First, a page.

Scientists suggest that the Big Bang could have been just a special moment in the evolution of this always existing universe and not its beginning.
Physicist Bruno Bento and his team have presented new research proving that the universe had no beginning. This work challenges the generally accepted theory that the universe was born in the Big Bang about 14 billion years ago.
Did our universe have a beginning and was there a Big Bang?
The objective of the study
Physicist Bruno Bento and his colleagues decided to find out what the birth of the universe would have looked like without the Big Bang singularity.
Studying this issue, they faced many contradictions that arise when comparing generally accepted theories. It is believed that the nature of the universe is most reliably described by quantum physics and general relativity. At the same time, quantum physics has successfully described three of the four fundamental forces of nature, but the fourth – gravity, from its position, does not fit into the framework.
On the contrary, general relativity is the most complete description of gravity ever created. However, it does not work on two important issues. This theory does not give reliable results when studying the centers of black holes and the mechanism of the birth of the Universe.
These controversial areas are called “singularities” – points in space-time where the laws of physics we know stop working. At the same time, calculations show that within both singularities, gravity becomes incredibly powerful even on a tiny scale.
Theory of causal sets
Reflecting on the contradictions, the researchers decided to pay attention to another theory called the theory of causal sets. This is a line of research in quantum gravity based on a mathematical hypothesis about the discrete structure of space-time.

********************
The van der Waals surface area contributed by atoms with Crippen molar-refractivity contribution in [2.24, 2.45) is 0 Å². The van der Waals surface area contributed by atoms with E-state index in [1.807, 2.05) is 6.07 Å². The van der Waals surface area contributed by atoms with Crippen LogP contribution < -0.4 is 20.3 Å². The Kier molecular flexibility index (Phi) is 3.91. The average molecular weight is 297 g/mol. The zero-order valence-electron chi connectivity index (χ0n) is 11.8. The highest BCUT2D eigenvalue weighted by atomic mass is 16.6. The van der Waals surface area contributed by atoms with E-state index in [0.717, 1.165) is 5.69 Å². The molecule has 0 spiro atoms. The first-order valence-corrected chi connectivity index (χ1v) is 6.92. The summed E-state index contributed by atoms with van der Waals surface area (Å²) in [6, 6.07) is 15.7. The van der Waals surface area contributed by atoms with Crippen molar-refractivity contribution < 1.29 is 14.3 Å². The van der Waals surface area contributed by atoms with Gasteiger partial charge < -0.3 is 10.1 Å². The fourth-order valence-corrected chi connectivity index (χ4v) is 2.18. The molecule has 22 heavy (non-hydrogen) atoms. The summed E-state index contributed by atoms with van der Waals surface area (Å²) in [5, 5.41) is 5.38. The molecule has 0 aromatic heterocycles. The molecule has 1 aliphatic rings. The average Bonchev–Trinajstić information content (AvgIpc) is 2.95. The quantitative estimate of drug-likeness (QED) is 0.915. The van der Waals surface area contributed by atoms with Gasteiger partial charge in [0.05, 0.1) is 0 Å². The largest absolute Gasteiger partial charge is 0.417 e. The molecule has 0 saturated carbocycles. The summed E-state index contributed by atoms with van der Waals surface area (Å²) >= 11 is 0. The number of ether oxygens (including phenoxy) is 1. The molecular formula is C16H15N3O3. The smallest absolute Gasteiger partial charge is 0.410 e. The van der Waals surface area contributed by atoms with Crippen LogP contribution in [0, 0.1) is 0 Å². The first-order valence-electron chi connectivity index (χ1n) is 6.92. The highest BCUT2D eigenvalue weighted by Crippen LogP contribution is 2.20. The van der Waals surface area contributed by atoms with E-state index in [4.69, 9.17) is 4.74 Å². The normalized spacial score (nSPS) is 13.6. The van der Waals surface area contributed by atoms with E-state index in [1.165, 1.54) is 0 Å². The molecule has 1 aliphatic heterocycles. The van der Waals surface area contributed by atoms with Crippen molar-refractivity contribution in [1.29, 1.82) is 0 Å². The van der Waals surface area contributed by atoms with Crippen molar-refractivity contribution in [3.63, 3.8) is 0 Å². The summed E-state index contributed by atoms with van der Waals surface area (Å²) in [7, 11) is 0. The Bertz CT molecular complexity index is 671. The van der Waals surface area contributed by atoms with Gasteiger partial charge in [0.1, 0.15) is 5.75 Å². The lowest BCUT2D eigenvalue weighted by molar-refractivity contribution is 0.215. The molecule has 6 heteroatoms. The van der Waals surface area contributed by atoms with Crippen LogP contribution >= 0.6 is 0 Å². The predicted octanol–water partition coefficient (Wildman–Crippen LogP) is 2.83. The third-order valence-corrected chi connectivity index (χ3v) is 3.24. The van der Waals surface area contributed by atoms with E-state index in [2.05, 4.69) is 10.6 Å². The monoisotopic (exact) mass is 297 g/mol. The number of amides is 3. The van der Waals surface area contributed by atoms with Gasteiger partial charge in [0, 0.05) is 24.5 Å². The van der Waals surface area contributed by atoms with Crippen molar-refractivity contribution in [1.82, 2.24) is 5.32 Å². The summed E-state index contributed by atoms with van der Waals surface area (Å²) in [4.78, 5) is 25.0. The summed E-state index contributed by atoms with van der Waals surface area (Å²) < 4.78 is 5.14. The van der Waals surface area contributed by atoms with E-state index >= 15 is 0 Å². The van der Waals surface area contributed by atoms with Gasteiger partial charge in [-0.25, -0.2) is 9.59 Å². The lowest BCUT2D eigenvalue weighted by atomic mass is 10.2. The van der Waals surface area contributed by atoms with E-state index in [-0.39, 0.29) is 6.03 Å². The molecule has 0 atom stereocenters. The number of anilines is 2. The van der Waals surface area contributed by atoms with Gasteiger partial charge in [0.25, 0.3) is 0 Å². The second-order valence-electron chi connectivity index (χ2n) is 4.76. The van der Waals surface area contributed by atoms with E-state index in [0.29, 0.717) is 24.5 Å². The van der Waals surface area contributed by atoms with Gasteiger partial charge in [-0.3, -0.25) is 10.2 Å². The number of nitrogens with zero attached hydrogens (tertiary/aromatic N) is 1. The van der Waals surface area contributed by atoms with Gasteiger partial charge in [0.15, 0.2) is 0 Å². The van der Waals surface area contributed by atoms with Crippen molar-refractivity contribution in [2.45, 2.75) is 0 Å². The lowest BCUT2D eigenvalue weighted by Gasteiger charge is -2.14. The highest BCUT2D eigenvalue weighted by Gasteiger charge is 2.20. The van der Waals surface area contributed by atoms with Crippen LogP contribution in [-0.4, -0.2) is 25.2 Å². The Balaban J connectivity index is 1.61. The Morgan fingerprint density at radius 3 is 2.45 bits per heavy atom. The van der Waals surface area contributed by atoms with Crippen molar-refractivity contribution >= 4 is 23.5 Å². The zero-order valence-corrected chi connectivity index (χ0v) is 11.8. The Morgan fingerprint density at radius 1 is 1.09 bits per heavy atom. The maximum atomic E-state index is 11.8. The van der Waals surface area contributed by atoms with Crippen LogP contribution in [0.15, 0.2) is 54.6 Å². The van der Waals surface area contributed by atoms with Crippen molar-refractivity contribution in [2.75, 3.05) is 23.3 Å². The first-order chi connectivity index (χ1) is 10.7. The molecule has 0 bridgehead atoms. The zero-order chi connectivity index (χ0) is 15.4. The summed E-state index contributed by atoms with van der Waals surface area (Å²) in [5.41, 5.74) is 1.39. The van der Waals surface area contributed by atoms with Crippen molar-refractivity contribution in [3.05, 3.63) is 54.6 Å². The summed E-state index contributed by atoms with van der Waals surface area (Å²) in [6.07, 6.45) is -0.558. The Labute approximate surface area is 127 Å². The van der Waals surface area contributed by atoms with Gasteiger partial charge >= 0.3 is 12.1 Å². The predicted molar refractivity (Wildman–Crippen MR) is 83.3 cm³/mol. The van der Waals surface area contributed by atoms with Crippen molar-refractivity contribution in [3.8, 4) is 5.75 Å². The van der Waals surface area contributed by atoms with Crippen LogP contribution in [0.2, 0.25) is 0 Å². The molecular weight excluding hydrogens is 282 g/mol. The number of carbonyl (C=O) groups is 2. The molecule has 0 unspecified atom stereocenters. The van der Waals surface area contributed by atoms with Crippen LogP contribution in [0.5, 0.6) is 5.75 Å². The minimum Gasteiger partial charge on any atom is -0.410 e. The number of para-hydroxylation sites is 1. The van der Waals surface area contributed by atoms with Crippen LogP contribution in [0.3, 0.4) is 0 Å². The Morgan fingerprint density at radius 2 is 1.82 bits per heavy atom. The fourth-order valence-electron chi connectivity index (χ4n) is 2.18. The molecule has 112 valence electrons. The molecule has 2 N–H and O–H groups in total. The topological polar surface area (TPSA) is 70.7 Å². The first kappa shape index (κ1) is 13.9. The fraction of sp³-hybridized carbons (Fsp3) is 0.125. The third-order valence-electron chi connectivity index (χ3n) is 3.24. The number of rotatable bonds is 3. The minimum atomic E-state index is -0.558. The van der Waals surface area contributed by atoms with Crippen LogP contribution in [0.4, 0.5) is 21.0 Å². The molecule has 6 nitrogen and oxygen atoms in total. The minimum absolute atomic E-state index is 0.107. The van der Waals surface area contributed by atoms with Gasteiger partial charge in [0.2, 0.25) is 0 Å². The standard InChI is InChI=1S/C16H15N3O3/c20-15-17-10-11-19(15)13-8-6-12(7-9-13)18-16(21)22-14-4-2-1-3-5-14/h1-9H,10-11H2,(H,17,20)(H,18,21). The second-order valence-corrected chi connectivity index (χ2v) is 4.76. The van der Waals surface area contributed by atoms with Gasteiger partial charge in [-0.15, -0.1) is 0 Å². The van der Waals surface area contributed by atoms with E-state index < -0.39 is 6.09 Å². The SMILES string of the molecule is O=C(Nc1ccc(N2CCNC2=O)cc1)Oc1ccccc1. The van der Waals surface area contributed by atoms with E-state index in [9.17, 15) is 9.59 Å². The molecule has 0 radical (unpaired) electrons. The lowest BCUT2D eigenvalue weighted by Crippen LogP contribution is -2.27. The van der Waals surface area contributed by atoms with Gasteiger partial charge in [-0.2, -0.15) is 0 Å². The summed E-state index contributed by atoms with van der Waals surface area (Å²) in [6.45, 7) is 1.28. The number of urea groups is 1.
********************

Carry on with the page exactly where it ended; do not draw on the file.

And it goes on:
New understanding of space and time
According to Bento, this approach completely changes our understanding of space and time, as it reimagines space-time as a series of discrete fragments or space-time “atoms”. This theory imposes strict restrictions on how close events can be located in space and time – according to the theory, they cannot be closer than the size of an “atom”.
Big Bang singularity
In their work, the authors write that the theory of causal sets removes the problem of the Big Bang singularity because, in the theory, singularities cannot exist at all. Matter cannot be compressed to infinitely tiny points – they cannot be less than the size of an “atom” of space-time.
As Bento explains, the classical view is that the causal set grew out of nothing into the universe. And the alternative version, put forward by the authors of the study, says that the Big Bang as the “beginning of the Universe” did not exist, since the causal set is infinite.
What if the universe had no beginning?
In simple terms, physicists came to the conclusion that the universe may not have had a beginning, therefore, it has always existed. And what we perceive as the Big Bang could only be “a special moment in the evolution of this always existing causal set, and not its true beginning.”